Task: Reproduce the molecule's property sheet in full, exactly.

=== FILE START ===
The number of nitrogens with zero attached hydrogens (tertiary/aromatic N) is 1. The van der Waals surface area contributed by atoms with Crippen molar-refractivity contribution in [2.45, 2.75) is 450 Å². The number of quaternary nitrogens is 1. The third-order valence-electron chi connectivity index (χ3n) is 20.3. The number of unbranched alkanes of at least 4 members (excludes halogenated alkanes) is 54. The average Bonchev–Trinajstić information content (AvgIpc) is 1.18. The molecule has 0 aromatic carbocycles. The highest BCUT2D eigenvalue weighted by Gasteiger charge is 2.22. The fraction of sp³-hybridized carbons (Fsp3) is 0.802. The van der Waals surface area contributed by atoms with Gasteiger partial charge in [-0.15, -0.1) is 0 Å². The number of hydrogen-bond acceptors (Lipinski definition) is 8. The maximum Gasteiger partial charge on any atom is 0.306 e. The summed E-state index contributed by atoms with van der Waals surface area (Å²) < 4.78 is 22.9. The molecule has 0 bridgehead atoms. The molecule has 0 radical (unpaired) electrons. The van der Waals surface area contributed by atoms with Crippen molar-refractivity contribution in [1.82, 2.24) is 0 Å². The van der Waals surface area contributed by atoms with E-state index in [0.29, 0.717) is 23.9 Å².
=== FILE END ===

The number of nitrogens with zero attached hydrogens (tertiary/aromatic N) is 1. The van der Waals surface area contributed by atoms with Crippen molar-refractivity contribution in [2.45, 2.75) is 450 Å². The number of quaternary nitrogens is 1. The third-order valence-electron chi connectivity index (χ3n) is 20.3. The number of unbranched alkanes of at least 4 members (excludes halogenated alkanes) is 54. The average Bonchev–Trinajstić information content (AvgIpc) is 1.18. The molecule has 0 aromatic carbocycles. The highest BCUT2D eigenvalue weighted by Gasteiger charge is 2.22. The fraction of sp³-hybridized carbons (Fsp3) is 0.802. The van der Waals surface area contributed by atoms with Gasteiger partial charge in [-0.15, -0.1) is 0 Å². The number of hydrogen-bond acceptors (Lipinski definition) is 8. The maximum Gasteiger partial charge on any atom is 0.306 e. The summed E-state index contributed by atoms with van der Waals surface area (Å²) < 4.78 is 22.9. The molecule has 0 bridgehead atoms. The molecule has 0 radical (unpaired) electrons. The van der Waals surface area contributed by atoms with Crippen molar-refractivity contribution in [1.82, 2.24) is 0 Å². The van der Waals surface area contributed by atoms with E-state index in [0.29, 0.717) is 23.9 Å².